The Moral Sense of Scripture instructs us in how Christian life should be lived. The Moral Sense of this parable is quite clear: Do not be the tenants. Note well that I do not say: do not be Jewish. There is a very old and very wrong understanding that the Jews killed Christ. The Church does not teach that and we should not believe it because the truth is we all killed Christ. We are all sinners and it is for our sins that Christ gave up His life. It is arrogant in the extreme to think that Jews alone are responsible for the death of Christ and that somehow no one else is to blame. Recall that the Jews were – and are – God’s Chosen People; without Jews who were faithful to God and who answered the call of Christ, we would not have knowledge of our Savior today. Some of the Jews embraced Christ; some of them rejected Christ, just like any other group to who has ever had the opportunity to know Christ.

So, don’t be the tenants – don’t be a person who rejects Christ and fails to see the great gift He gave us in his Crucifixion and Resurrection, because God “will put those wretched men to a wretched death and lease his vineyard to other tenants who will give him the produce at the proper times.” Which, as we know, is exactly what happened… and what may happen again to those who are unfaithful.

Finally, there is the Anagogical Sense of Scripture; in this sense, we see how the Literal Sense points to the Christian’s heavenly destiny and the last things. Clearly, the Anagogical Sense here calls us to friendship with God, for competition with God and trying to claim what is God’s for ourselves ends badly. Very, very badly.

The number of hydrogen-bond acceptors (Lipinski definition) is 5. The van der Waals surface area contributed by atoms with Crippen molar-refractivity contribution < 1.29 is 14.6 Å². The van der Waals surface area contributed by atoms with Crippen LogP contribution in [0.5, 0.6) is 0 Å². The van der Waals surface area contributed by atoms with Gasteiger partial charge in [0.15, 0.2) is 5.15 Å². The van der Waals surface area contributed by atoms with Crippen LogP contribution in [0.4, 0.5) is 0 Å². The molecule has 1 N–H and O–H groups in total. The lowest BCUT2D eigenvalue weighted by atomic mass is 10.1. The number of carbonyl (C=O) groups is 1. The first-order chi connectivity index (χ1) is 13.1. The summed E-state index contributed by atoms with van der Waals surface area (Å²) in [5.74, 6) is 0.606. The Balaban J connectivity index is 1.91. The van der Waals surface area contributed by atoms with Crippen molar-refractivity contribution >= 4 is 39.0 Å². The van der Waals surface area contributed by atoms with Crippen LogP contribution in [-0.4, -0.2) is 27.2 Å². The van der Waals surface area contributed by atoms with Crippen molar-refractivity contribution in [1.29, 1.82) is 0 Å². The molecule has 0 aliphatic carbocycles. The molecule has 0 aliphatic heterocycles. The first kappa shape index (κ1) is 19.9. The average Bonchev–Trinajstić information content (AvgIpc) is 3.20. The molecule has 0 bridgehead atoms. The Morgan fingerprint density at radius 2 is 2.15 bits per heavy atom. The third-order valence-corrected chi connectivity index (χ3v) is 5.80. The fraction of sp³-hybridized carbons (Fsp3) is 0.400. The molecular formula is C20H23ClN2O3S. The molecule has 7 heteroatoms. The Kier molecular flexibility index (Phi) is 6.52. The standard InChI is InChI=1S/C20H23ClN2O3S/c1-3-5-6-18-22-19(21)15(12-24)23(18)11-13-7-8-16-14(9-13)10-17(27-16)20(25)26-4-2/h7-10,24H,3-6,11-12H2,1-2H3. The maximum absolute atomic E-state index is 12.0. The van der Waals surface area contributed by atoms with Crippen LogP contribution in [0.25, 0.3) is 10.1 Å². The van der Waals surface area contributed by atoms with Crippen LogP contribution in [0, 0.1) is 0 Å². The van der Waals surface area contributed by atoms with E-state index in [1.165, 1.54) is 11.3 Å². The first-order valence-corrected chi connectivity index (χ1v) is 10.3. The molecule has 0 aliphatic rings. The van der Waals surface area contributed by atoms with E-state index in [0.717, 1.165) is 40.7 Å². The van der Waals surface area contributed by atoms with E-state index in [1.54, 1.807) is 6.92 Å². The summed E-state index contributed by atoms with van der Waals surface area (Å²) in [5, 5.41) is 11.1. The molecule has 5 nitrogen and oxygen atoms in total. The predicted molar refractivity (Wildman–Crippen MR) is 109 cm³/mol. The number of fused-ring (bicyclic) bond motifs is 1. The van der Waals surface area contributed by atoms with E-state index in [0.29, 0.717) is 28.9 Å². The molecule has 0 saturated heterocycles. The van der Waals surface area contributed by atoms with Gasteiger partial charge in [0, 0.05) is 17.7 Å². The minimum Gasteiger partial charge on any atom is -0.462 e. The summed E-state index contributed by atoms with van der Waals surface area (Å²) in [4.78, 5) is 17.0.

The Church carefully selects her readings so that all the readings we hear proclaimed share a common element or elements for our instruction. Clearly, the first reading and the Gospel share a common theme: a fertile vineyard that is given and then taken away and given to someone else.

The Psalm today draws a clear parallel between the two in the responsorial strophe: The vineyard of the Lord is the House of Israel. In the psalm, there is a cry to God: a cry to take care of the vine and for God to restore it, and the Christian can take great joy in this for we all know that Christ is the vine and we are the branches.

But look at what happens in the second reading. We see the key to understanding what we are called to do in today’s readings. How can we make sure we are not the unworthy servants? How can we know that we are not among those tenants who would kill the Son and try to steal His inheritance?

“Finally, brothers and sisters,” Paul writes, “whatever is true, whatever is honorable, whatever is just, whatever is pure, whatever is lovely, whatever is gracious, if there is any excellence and if there is anything worthy of praise, think about these things. Keep on doing what you have learned and received and heard and seen in me. Then the God of peace will be with you.”